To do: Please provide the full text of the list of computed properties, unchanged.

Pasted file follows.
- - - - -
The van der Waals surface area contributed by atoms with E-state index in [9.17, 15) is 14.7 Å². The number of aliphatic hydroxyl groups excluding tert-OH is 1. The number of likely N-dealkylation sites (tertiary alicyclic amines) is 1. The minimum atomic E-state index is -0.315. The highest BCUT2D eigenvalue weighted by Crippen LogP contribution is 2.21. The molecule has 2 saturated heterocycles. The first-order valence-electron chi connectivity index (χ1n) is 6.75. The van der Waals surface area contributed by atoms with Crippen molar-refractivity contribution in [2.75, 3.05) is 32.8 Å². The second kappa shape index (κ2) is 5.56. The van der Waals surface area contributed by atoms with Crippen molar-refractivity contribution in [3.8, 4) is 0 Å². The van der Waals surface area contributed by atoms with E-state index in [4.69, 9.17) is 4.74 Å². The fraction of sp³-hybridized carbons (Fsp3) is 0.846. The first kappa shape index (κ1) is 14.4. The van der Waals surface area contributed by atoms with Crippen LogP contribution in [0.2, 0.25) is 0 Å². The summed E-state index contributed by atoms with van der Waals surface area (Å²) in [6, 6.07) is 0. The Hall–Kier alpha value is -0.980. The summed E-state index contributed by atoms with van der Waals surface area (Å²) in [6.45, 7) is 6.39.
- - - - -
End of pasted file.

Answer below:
The van der Waals surface area contributed by atoms with E-state index in [9.17, 15) is 14.7 Å². The number of aliphatic hydroxyl groups excluding tert-OH is 1. The number of likely N-dealkylation sites (tertiary alicyclic amines) is 1. The minimum atomic E-state index is -0.315. The highest BCUT2D eigenvalue weighted by Crippen LogP contribution is 2.21. The molecule has 2 saturated heterocycles. The first-order valence-electron chi connectivity index (χ1n) is 6.75. The van der Waals surface area contributed by atoms with Crippen molar-refractivity contribution in [2.75, 3.05) is 32.8 Å². The second kappa shape index (κ2) is 5.56. The van der Waals surface area contributed by atoms with Crippen molar-refractivity contribution in [3.8, 4) is 0 Å². The van der Waals surface area contributed by atoms with E-state index in [4.69, 9.17) is 4.74 Å². The fraction of sp³-hybridized carbons (Fsp3) is 0.846. The first kappa shape index (κ1) is 14.4. The van der Waals surface area contributed by atoms with Crippen LogP contribution in [0.2, 0.25) is 0 Å². The summed E-state index contributed by atoms with van der Waals surface area (Å²) in [6, 6.07) is 0. The Hall–Kier alpha value is -0.980. The summed E-state index contributed by atoms with van der Waals surface area (Å²) in [6.45, 7) is 6.39.